Chapters 22-26: [Editor’s summary] “Neither in the Bible nor in the pagan moral works is suicide approved. The suicides of Lucretia and of Cato are examples of pseudo-courage. The story of Regulus shows the nobility of a pagan who preferred captivity to suicide. To kill oneself at God’s command is not suicide, but one should be absolutely certain about the divine command.”

Chapter 27: There is only one argument for suicide that could carry any weight. Killing oneself to avoid falling into sin. This argument fails though because the logical conclusion is to exhort all Christians to kill themselves right after receiving salvation.

Chapter 28: Words of encouragement to Christians who have suffered rape. Followed by words of warning to those who are still untouched virgins not to fall into pride because of their condition.

Chapters 29-31: [Editor’s Summary] “The reward for good Christians is not the possession of earthly things. Even the pagan pontifex, Scipio Nasica, counseled moderation in the attack on Carthage, denounced the Roman lust for power, and frowned on the presentation of obscene stage plays.”

Chapter 32: The obscene stage plays corrupted the minds of those who indulged in them.

Chapter 33: The minds of those still in the city of Rome are so corrupted that they do not realize the depths of the evil that has befallen them. While the rest of the world weeps for Rome, those within Rome instead search for more debauchery.

Chapter 34: Those who survived the fall of Rome owe their thanks to the Christian God. Augustine points out that the founders of Rome established an institution to help house it’s own citizens who were in trouble. Those who destroyed the city instituted the same practice, and used the spacious Christian meeting places as places of refuge for Roman citizens who would peaceably surrender. Those who did, did not come under harm.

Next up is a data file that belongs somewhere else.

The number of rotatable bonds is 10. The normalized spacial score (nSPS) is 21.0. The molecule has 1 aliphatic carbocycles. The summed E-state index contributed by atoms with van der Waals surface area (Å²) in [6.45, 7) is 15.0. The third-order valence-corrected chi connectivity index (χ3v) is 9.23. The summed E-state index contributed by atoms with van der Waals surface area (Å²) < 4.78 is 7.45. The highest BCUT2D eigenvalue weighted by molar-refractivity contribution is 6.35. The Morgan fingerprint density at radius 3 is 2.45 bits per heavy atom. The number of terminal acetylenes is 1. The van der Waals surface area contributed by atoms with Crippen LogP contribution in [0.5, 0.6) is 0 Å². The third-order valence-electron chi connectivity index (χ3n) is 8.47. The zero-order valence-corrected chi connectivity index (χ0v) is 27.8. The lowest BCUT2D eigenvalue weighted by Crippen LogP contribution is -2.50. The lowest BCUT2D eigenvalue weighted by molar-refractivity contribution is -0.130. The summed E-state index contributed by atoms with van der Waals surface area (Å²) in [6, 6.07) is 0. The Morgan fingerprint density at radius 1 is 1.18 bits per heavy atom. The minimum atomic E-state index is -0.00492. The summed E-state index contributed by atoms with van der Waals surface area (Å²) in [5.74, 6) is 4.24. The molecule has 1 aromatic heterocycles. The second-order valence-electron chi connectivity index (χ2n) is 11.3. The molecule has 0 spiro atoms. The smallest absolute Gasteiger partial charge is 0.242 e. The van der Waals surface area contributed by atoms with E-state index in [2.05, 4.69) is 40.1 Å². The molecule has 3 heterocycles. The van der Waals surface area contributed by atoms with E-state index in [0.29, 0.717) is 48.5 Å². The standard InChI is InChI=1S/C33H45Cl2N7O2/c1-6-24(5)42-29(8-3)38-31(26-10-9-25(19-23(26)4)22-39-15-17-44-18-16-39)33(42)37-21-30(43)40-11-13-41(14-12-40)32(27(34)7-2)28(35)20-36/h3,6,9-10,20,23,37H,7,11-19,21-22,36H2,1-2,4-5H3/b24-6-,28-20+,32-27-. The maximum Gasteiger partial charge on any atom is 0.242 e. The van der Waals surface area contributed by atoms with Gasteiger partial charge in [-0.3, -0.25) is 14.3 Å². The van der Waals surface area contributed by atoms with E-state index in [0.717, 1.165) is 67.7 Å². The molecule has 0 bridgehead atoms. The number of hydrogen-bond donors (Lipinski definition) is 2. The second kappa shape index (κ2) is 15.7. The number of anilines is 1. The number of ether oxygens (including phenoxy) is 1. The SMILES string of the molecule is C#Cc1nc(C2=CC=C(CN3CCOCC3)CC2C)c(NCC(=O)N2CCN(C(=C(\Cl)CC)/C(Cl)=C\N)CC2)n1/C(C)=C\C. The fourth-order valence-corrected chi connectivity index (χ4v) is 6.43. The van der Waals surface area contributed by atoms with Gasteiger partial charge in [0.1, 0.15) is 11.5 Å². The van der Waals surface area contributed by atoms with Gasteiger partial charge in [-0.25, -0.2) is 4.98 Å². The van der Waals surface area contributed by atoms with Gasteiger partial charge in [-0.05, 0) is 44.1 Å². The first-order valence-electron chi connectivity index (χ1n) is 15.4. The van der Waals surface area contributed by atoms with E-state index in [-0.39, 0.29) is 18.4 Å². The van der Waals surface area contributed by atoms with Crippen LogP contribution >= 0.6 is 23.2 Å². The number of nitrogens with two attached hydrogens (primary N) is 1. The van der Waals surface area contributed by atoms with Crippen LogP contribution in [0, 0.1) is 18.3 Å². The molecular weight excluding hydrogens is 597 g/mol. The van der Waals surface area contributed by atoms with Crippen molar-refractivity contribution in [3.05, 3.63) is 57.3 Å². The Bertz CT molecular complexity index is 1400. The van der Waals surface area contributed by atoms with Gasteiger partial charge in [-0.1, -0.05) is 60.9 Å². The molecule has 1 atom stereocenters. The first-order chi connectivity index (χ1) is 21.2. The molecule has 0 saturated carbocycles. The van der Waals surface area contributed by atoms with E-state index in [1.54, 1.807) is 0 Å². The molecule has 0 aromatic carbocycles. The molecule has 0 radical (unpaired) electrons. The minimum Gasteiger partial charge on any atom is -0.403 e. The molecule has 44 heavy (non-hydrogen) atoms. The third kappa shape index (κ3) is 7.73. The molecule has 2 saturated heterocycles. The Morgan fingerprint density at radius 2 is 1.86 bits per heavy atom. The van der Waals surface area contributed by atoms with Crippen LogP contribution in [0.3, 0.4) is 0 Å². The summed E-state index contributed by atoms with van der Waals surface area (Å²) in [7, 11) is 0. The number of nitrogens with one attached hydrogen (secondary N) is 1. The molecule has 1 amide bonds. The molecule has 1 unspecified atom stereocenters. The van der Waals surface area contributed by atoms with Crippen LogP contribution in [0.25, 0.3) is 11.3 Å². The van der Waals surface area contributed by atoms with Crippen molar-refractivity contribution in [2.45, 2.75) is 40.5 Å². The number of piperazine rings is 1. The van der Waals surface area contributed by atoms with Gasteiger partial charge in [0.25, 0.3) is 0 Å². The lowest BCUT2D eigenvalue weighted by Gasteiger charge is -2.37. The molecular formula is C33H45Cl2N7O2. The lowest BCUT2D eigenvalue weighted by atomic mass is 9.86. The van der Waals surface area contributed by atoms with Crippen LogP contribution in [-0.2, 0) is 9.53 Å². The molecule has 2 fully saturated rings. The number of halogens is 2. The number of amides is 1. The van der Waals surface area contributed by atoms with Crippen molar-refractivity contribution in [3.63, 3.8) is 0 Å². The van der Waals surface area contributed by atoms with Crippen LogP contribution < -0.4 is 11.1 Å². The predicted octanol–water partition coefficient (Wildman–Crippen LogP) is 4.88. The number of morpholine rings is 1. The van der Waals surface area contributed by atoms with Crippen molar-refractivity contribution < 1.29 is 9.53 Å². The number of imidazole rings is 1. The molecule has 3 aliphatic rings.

Chapter 35: The institution stands as an example to Christians: to live with their enemies peaceably, because in those enemies reside future fellow citizens (Christians).

Chapter 36: One more charge against Christianity: They helped to bring about the end of sacrifices to the Roman gods, and this brought about the fall of Rome. Response: Rome had troubles long before the sacrifices came to an end.

That’s it for book 1. Augustine shows that the pagan religion of the Romans was responsible in its own way for the cracks that lead to their downfall. Christianity in no way brought about the fall of Rome. Indeed, it’s presence in the city saved a great many people. Join me next time as I review book two, entitled: “Pagan God’s Never Protected Men’s Souls.”

Leave a Reply

Fill in your details below or click an icon to log in: Logo

You are commenting using your account. Log Out /  Change )

Twitter picture

You are commenting using your Twitter account. Log Out /  Change )

Facebook photo

You are commenting using your Facebook account. Log Out /  Change )

Connecting to %s